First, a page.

Workholder modeling

Author Kip Hanson
October 01, 2014 - 10:30am

The goal of any machine shop should be reducing setup times close to zero—load the fixture, switch programs and push cycle start. Granted, this requires lots of organization and investment, but with quick-change fixtures and toolholders, tool management systems, and off-line presetters and simulations, huge decreases in setup time are achievable.

This last part—offline simulation—is probably the most time-consuming. Simulating CNC toolpaths to check for interference and potential crashes means every part of the machine setup must be modeled, from vises and chucks to cutting tools, toolholders and machine tools. Without online or offline simulation, program verification becomes uncertain and error-prone.

Acquiring a complete library of these models is a daunting task, however. Machine shops make hundreds, even thousands of different parts, each with its own unique combination of workholding and cutting tools. Searching through paper catalogs for tooling dimensions is extremely time-consuming.

Courtesy of CGTech

Toolpath simulation of a tombstone-fixtured workpiece on a DMG Mori Seiki horizontal machining center.

The good news is that a number of tooling manufacturers offer CAD files of their products online. Programmers can log into the manufacturer’s Web site, enter a product code and download the file. Not every manufacturer is onboard yet, and it’s possible those CAD models will need some tweaking. And once you have electronic versions of every jaw, clamp, vise, chuck, knob, insert and holder used in the shop, someone in the company has to manage that data. Is all this work really necessary?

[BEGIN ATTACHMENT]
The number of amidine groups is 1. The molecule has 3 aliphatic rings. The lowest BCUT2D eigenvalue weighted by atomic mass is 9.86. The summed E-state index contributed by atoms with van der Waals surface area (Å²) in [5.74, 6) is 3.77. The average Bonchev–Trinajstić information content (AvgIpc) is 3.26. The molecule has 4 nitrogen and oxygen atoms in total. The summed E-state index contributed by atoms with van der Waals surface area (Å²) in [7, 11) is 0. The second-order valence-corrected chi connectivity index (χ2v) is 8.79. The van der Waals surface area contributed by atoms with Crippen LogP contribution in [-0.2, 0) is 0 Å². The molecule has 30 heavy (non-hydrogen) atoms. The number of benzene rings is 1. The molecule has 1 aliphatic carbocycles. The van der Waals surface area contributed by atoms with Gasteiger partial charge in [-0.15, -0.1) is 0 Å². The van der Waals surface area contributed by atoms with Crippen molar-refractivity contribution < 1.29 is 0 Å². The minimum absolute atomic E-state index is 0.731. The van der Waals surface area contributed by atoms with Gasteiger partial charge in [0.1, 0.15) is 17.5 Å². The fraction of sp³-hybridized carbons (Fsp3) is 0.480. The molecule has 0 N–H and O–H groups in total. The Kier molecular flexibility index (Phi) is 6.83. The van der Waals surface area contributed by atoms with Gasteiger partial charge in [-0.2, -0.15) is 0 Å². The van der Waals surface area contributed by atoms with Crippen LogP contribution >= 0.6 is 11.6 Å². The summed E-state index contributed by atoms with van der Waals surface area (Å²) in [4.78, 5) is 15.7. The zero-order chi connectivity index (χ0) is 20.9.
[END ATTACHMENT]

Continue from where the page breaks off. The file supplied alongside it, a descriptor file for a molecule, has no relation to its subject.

Bill Hasenjaeger, product marketing manager for simulation software developer CGTech Inc., Irvine, Calif., thinks it is. “Accurate modeling requires a complete representation of the machine setup,” he said. “Shops with this information catch collisions and tool interference in the programming office. Those who don’t have it discover these problems on the shop floor.”

Despite this, Hasenjaeger indicated that many shops don’t bother with complete modeling until the cost of failure becomes unbearable. When you’ve scrapped a $30,000 workpiece or spent weeks waiting on replacement parts for a crashed machine, a few hours of modeling seems worthwhile. “Those who accurately model toolholders and fixtures as part of program simulation definitely realize a benefit in machine uptime,” Hasenjaeger said.

Courtesy of Machining Cloud

Kennametal’s NOVO is used to view a solid model of a facemill via Machining Cloud.

Fortunately, the days of hand measurements, paper catalogs and endless Internet searches for tooling dimensions and downloadable CAD models may soon be coming to an end. An increasing number of CAD/CAM suppliers—CGTech included—are partnering with tooling manufacturers to make modeling faster and easier.

“Cutting tool manufacturers, in particular, are beginning to realize their customers are using simulation more often, and, therefore, need good tool models,” Hasenjaeger said. CGTech participates in this effort through NOVO, Kenna-metal Inc.’s system for bringing CAD data to the desktop.

Together with Machining Cloud GmbH, NOVO supplies cloud-based tooling information for a number of CAD/CAM systems. According to Hasenjaeger, all that’s required is a few mouse clicks to download and unpack a zip file with the STEP (STandard Exchange of Product data) assemblies necessary to construct the tool and an XML file that contains descriptive information.

Chuck Mathews, business director for Stans, Switzerland-based Machining Cloud, said there’s been a historical disconnect between job shops and tooling suppliers, in that tool data isn’t always readily available. Not only does this make tool and workholding selection difficult, but once the job is tooled up, the data needed to feed the CAM system and CNC isn’t readily available.